School, like life, is a series of hierarchies. We enter at the bottom and climb to the top, only to encounter another first rung of yet another ladder. There are certain grades where the first day and all it entails is far more pronounced; kindergarten/first grade, middle school, high school, college and postgraduate study are the major lines of demarcation. However, at the start of any new academic year, there is always the unknown and the anticipation it brings. Although this new school year has those all too familiar elements, this time it is different and for the first time in some time, there is a resurgence of those feelings approaching the magnitude I felt so very many years ago.
As a second year grad student and as an instructor to undergrads, the facets of the first day are multiplied. I have served as graduate assistant (GA) for a year (two semesters and a summer session) and in that capacity I was responsible for most of my students’ grading and some of their instruction, but they were not “my” students. The instructor of record was the professor I was assigned to assist. She bore ultimate responsibility for her class. As a teaching associate (TA), I have my own students and the autonomy that comes with the position. And the responsibility. Being a GA has more than adequately prepared me – I know that I know what I am doing and I know the subject matter inside out, but it is still new. And exciting. And that semiconscious, indefinable and ever present anxiety – that fear – is part of it.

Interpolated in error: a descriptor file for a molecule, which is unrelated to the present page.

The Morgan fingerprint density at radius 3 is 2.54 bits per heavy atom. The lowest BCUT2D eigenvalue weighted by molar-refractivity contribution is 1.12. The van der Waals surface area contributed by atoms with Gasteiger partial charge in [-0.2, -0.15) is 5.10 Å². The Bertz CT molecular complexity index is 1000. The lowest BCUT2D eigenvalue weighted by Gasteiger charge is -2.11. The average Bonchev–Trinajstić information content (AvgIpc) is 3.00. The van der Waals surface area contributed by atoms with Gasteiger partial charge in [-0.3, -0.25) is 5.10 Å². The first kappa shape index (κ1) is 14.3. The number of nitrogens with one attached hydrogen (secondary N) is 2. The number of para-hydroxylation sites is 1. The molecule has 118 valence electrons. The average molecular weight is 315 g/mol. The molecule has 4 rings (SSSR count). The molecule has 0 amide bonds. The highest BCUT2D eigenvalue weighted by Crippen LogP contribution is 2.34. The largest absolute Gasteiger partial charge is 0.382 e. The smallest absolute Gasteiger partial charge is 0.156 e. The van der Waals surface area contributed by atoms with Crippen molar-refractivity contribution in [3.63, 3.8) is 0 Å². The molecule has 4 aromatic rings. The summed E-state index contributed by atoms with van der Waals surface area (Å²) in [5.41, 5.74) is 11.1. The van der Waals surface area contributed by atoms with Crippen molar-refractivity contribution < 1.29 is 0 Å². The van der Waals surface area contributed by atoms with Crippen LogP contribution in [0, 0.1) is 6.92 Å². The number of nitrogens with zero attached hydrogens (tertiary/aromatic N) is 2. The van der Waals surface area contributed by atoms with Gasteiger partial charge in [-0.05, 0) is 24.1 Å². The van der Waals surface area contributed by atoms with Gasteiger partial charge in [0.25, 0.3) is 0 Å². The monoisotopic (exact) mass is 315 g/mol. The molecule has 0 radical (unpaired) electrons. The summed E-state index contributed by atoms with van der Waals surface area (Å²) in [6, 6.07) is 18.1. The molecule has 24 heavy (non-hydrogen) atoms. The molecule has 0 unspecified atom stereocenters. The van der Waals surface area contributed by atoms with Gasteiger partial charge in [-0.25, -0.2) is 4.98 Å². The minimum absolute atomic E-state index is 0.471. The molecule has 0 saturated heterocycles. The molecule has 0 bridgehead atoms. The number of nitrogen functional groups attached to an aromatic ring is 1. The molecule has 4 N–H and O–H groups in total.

It is good to know that those butterflies are still present. I have not become so jaded that I am no longer taken by the experience… that the newness of the journey can still spawn that sense of wonder that I felt entering kindergarten all those many years ago. It takes me back. From the aspect of a third semester grad student, I have passed the initial wonderment – I am not lost, I am no longer the intrepid explorer. I know the landscape. But from the perspective of an instructor, this is new territory – territory I know from a distance, from viewing the map, as it were, but I have yet to walk it. Today, I took those first tenuous steps. Nothing makes me feel more alive.